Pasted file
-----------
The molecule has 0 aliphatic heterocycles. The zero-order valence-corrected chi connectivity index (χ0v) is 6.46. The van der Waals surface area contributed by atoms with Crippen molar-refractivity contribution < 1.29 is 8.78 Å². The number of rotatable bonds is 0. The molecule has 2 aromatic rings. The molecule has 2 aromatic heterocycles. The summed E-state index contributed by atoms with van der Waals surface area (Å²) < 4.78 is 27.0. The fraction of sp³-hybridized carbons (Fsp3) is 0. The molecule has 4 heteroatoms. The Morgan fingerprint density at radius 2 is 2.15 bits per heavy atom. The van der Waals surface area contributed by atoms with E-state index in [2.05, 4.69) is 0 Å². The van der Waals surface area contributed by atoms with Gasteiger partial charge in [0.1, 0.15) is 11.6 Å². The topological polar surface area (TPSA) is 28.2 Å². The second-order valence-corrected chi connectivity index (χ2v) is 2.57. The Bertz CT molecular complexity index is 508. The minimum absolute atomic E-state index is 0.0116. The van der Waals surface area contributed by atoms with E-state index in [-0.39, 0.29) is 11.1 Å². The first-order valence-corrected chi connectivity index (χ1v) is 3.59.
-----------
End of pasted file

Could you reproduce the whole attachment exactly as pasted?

The molecule has 0 aliphatic heterocycles. The zero-order valence-corrected chi connectivity index (χ0v) is 6.46. The van der Waals surface area contributed by atoms with Crippen molar-refractivity contribution < 1.29 is 8.78 Å². The number of rotatable bonds is 0. The molecule has 2 aromatic rings. The molecule has 2 aromatic heterocycles. The summed E-state index contributed by atoms with van der Waals surface area (Å²) < 4.78 is 27.0. The fraction of sp³-hybridized carbons (Fsp3) is 0. The molecule has 4 heteroatoms. The Morgan fingerprint density at radius 2 is 2.15 bits per heavy atom. The van der Waals surface area contributed by atoms with E-state index in [2.05, 4.69) is 0 Å². The van der Waals surface area contributed by atoms with Gasteiger partial charge in [0.1, 0.15) is 11.6 Å². The topological polar surface area (TPSA) is 28.2 Å². The second-order valence-corrected chi connectivity index (χ2v) is 2.57. The Bertz CT molecular complexity index is 508. The minimum absolute atomic E-state index is 0.0116. The van der Waals surface area contributed by atoms with E-state index in [-0.39, 0.29) is 11.1 Å². The first-order valence-corrected chi connectivity index (χ1v) is 3.59.